H H Gregg Needs to Learn About Customer Service

I purchased a Danby Wine Cooler from the H H Gregg Montgomeryville, PA store in late 2011.  I did my research at the big box stores, and even visited a few.  They had the right model at the right price. I also bought the extended warranty. Normally I don’t, because they’re not a great deal.  In this case, it was priced right, too.  The salesman was fast and courteous, and self-installation went smoothly.

My cooler recently stopped working.  I visited the store personally to find out what I should do under the extended warranty.  I was a little worried that they’d tell me to bring it into the store.  Instead,  I was quickly and efficiently given an #800 to contact headquarters for warranty repair.  So far, so good.

On September 3, 2014, I placed my service call.  As soon as an automated attendant answered, I knew I was not going to get through the experience quickly.  I had to go through the menu prompts three full times, because “Silicon Sally” would not “recognize” my menu choice.  Finally, on the third attempt it did, and transferred me to . . . who knows.

Then I waited a very long time on hold.  And waited.  And waited.  With frequent and annoying reminders from Silicon Sally that the phone queue was unusually backed up.  Really?  I never would have figured that out.  Or was the annoying playback supposed to make me believe this was atypical?  Uh, not convinced, Sally.  Try some other rube who hasn’t been to the rodeo before.

After a very long time on hold, someone finally came on the line.  He quickly verified my purchase, verified my extended warranty coverage, and then told me I had to call their third-party warranty company, (Warrantech).  I immediately made that call, wondering why I had to have made the first call at all.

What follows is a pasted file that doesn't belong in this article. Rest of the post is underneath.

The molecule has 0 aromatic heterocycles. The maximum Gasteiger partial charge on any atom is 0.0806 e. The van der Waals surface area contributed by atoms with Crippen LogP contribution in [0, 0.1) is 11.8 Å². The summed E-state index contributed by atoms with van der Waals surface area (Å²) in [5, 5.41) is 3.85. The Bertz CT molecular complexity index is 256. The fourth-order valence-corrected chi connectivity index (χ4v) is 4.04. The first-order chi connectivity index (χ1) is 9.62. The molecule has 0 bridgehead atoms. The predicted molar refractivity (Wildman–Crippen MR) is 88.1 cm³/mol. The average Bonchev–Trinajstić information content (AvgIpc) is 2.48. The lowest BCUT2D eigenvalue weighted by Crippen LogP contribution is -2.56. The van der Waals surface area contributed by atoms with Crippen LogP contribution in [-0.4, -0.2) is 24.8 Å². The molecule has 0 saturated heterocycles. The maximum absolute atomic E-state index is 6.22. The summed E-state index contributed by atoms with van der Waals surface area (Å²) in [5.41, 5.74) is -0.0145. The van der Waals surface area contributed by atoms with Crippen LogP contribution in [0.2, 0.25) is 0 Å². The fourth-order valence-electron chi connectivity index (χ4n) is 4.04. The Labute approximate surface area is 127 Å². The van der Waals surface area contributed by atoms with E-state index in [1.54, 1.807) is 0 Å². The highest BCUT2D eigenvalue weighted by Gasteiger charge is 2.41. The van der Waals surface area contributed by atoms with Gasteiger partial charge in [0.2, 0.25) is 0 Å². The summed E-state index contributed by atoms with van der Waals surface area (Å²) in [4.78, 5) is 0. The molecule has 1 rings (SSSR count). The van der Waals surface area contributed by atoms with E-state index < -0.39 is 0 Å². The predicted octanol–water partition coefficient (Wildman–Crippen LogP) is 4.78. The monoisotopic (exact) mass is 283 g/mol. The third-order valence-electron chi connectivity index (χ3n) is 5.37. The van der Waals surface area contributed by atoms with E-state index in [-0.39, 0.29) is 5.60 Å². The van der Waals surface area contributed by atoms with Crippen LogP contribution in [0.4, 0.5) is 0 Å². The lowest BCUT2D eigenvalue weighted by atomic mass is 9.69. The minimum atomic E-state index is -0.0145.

After virtually the same experience trying to get through the menu, and then waiting over 45 minutes, (this time I actually timed it), I was connected to someone who would best be described as “snotty.”  I expected that the warranty administrator would resolve the problem.  Nope.  She told me that they had to contact Gregg headquarters first, to find out whether they wanted to repair or replace the item. Excuse me, didn’t I just get off the phone with headquarters, who passed me to you?

I asked if there was any way to expedite the process.  I explained that I have a huge party coming up, and needed the cooler in working order.  No, I was told, there is no way to expedite this process.  It will take 2 – 3 days just for Warrentech to hear back from Gregg headquarters.  I was told that they would call me as soon as they heard back, and instructed to wait for that call.

Thirteen days passed.  During that time I heard nothing further about the repair.  So I called back today, 9/16/14.  And let me be clear, I was not a happy camper when placing the call.  I have a ton of work  on my desk, but instead I have to set it aside to make a call I know will be neither brief nor, I suspect, satisfying.

It came as no surprise that I experienced the same problems with menuing system, and a long wait once I finally got into the queue.  In fact, the wait was more than 25 minutes.  Finally, someone named Will from Warrantech got on the line. Yes, they had the “answer” from Gregg headquarters.  After verifying everything in the computer about me and my purchase — which I tried to respond to patiently and politely — Will informed me that as far as Warrentech is concerned, their file is closed, and the warranty has been satisfied.  Huh?  What’s the resolution?

Unbelievably, Will stated that he could not tell me what the actual resolution was.  He told me I had to write down a repair order number, and call Gregg headquarters once again.  Only Gregg could tell me what the repair order meant in terms of resolution.